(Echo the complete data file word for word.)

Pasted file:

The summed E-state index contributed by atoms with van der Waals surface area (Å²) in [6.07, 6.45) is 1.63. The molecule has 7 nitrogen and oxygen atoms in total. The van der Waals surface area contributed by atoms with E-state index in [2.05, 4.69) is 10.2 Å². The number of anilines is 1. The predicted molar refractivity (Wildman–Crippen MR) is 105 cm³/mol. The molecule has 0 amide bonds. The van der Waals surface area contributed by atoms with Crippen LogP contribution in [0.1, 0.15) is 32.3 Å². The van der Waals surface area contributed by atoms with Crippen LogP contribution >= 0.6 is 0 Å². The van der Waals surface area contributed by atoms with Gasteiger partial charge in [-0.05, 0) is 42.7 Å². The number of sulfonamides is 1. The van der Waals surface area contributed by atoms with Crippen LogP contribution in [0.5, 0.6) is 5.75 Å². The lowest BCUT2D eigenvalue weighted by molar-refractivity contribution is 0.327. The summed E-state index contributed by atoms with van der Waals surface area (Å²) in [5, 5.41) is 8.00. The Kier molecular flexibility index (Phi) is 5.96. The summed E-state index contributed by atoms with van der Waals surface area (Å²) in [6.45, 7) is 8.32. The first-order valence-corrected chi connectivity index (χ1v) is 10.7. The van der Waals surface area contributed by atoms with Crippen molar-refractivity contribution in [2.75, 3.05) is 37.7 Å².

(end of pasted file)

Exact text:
The summed E-state index contributed by atoms with van der Waals surface area (Å²) in [6.07, 6.45) is 1.63. The molecule has 7 nitrogen and oxygen atoms in total. The van der Waals surface area contributed by atoms with E-state index in [2.05, 4.69) is 10.2 Å². The number of anilines is 1. The predicted molar refractivity (Wildman–Crippen MR) is 105 cm³/mol. The molecule has 0 amide bonds. The van der Waals surface area contributed by atoms with Crippen LogP contribution in [0.1, 0.15) is 32.3 Å². The van der Waals surface area contributed by atoms with Crippen LogP contribution >= 0.6 is 0 Å². The van der Waals surface area contributed by atoms with Gasteiger partial charge in [-0.05, 0) is 42.7 Å². The number of sulfonamides is 1. The van der Waals surface area contributed by atoms with Crippen LogP contribution in [0.5, 0.6) is 5.75 Å². The lowest BCUT2D eigenvalue weighted by molar-refractivity contribution is 0.327. The summed E-state index contributed by atoms with van der Waals surface area (Å²) in [5, 5.41) is 8.00. The Kier molecular flexibility index (Phi) is 5.96. The summed E-state index contributed by atoms with van der Waals surface area (Å²) in [6.45, 7) is 8.32. The first-order valence-corrected chi connectivity index (χ1v) is 10.7. The van der Waals surface area contributed by atoms with Crippen molar-refractivity contribution in [2.75, 3.05) is 37.7 Å².